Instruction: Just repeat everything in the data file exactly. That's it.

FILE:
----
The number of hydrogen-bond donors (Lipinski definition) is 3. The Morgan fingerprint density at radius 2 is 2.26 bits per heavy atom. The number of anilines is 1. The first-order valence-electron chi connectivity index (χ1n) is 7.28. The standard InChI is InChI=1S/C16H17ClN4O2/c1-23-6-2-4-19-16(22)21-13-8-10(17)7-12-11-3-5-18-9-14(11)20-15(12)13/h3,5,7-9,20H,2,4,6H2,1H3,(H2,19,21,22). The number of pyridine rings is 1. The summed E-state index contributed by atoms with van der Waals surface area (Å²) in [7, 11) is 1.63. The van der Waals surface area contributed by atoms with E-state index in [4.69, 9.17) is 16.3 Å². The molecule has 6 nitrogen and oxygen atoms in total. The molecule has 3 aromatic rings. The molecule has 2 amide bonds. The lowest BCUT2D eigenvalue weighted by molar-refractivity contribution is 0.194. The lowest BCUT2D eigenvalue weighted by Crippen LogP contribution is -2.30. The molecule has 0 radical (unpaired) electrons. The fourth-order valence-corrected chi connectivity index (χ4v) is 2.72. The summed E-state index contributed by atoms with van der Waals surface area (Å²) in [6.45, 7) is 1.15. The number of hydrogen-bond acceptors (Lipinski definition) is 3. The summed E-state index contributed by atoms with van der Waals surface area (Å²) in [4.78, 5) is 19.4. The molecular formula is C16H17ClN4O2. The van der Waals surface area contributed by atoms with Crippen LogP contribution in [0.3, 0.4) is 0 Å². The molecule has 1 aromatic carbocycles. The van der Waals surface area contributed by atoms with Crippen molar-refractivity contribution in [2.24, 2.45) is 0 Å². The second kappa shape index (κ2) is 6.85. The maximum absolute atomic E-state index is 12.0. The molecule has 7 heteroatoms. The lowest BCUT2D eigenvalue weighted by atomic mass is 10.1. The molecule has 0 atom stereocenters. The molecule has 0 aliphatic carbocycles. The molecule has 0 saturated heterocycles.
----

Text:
The number of hydrogen-bond donors (Lipinski definition) is 3. The Morgan fingerprint density at radius 2 is 2.26 bits per heavy atom. The number of anilines is 1. The first-order valence-electron chi connectivity index (χ1n) is 7.28. The standard InChI is InChI=1S/C16H17ClN4O2/c1-23-6-2-4-19-16(22)21-13-8-10(17)7-12-11-3-5-18-9-14(11)20-15(12)13/h3,5,7-9,20H,2,4,6H2,1H3,(H2,19,21,22). The number of pyridine rings is 1. The summed E-state index contributed by atoms with van der Waals surface area (Å²) in [7, 11) is 1.63. The van der Waals surface area contributed by atoms with E-state index in [4.69, 9.17) is 16.3 Å². The molecule has 6 nitrogen and oxygen atoms in total. The molecule has 3 aromatic rings. The molecule has 2 amide bonds. The lowest BCUT2D eigenvalue weighted by molar-refractivity contribution is 0.194. The lowest BCUT2D eigenvalue weighted by Crippen LogP contribution is -2.30. The molecule has 0 radical (unpaired) electrons. The fourth-order valence-corrected chi connectivity index (χ4v) is 2.72. The summed E-state index contributed by atoms with van der Waals surface area (Å²) in [6.45, 7) is 1.15. The number of hydrogen-bond acceptors (Lipinski definition) is 3. The summed E-state index contributed by atoms with van der Waals surface area (Å²) in [4.78, 5) is 19.4. The molecular formula is C16H17ClN4O2. The van der Waals surface area contributed by atoms with Crippen LogP contribution in [0.3, 0.4) is 0 Å². The molecule has 1 aromatic carbocycles. The van der Waals surface area contributed by atoms with Crippen molar-refractivity contribution in [2.24, 2.45) is 0 Å². The second kappa shape index (κ2) is 6.85. The maximum absolute atomic E-state index is 12.0. The molecule has 7 heteroatoms. The lowest BCUT2D eigenvalue weighted by atomic mass is 10.1. The molecule has 0 atom stereocenters. The molecule has 0 aliphatic carbocycles. The molecule has 0 saturated heterocycles.